Before we’re done we need to call sasl_client_step(3) one more time to make sure the server isn’t trying to fool us. Some protocols include data along with the last step. If so this data should be used here. If not use a length of zero.

result=sasl_client_step(conn,  /* our context */
        in,    /* the data from the server */
        inlen, /* it's length */
        &client_interact,  /* this should be unallocated and NULL */
        &out,     /* filled in on success */
        &outlen); /* filled in on success */

if (result!=SASL_OK) /* [failure] */

Congratulations. You have successfully authenticated to the server.

Don’t throw away the SASL connection object (sasl_conn_t *) yet though. If a security layer was negotiated you will need it to encode and decode the data sent over the network.

7. Cleaning up

When you are finally done with connection to server, dispose of SASL connection using sasl_dispose(3):


If you are done with SASL forever (application quitting for example), use sasl_client_done(3):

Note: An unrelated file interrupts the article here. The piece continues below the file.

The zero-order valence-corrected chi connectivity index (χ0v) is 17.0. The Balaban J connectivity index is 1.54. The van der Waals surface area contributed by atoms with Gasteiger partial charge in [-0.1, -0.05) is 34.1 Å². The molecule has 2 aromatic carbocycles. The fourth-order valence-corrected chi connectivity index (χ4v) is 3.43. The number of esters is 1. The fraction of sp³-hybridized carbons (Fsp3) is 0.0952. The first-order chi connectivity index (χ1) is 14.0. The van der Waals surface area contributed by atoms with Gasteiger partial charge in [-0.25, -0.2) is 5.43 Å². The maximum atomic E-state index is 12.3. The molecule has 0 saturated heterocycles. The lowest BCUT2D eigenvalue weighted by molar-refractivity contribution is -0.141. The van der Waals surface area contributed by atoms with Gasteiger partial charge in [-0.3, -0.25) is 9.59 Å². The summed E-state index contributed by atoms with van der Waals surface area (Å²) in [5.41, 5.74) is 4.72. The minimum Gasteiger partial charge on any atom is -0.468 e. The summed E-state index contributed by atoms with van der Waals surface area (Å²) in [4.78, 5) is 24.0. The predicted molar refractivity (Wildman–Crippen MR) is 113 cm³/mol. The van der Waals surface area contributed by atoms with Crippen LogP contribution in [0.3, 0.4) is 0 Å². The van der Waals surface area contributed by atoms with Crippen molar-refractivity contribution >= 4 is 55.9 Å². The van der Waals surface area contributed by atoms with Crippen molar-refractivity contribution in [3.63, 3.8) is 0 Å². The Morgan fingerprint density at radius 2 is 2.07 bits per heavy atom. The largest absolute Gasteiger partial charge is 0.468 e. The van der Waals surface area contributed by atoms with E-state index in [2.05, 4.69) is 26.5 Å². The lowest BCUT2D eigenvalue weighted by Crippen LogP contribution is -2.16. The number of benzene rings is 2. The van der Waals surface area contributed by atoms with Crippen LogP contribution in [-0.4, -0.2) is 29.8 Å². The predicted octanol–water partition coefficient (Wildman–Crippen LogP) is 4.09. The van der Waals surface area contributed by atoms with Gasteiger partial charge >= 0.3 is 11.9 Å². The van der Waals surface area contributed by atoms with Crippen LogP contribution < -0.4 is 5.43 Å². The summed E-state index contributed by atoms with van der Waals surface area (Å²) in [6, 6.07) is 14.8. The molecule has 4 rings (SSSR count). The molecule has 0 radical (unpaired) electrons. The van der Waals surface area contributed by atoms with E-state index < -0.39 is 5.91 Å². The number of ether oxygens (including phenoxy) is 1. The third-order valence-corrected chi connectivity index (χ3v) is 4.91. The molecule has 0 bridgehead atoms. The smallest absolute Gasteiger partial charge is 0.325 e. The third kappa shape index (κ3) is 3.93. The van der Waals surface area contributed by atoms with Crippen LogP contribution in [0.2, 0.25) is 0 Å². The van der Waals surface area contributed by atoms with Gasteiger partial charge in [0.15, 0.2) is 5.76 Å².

Or if your application is both a SASL client and a SASL server, use sasl_done(3):


But note that applications should be using sasl_client_done(3)/sasl_server_done(3) whenever possible.

Server-only Section

A typical interaction from the server’s perspective

The server makes a few Cyrus SASL calls for initialization. When it gets a new connection it should make a new context for that connection immediately. The client may then request a list of mechanisms the server supports. The client also may request to authenticate at some point. The client will specify the mechanism it wishes to use. The server should negotiate this authentication and keep around the context afterwards for encoding and decoding the layers.

How does this look in code?


This is done once, using sasl_server_init(3). The application name is used for reading configuration information.

int result;

/* Initialize SASL */
result=sasl_server_init(callbacks,      /* Callbacks supported */
                        "TestServer");  /* Name of the application */

sasl_server_new(3) should be called for each new connection. It should be called when the socket is accepted.

sasl_conn_t *conn;
int result;

/* Make a new context for this connection */
result=sasl_server_new("smtp", /* Registered name of service */
        NULL, /* my fully qualified domain name;
                NULL says use gethostname() */
        NULL, /* The user realm used for password
                lookups; NULL means default to serverFQDN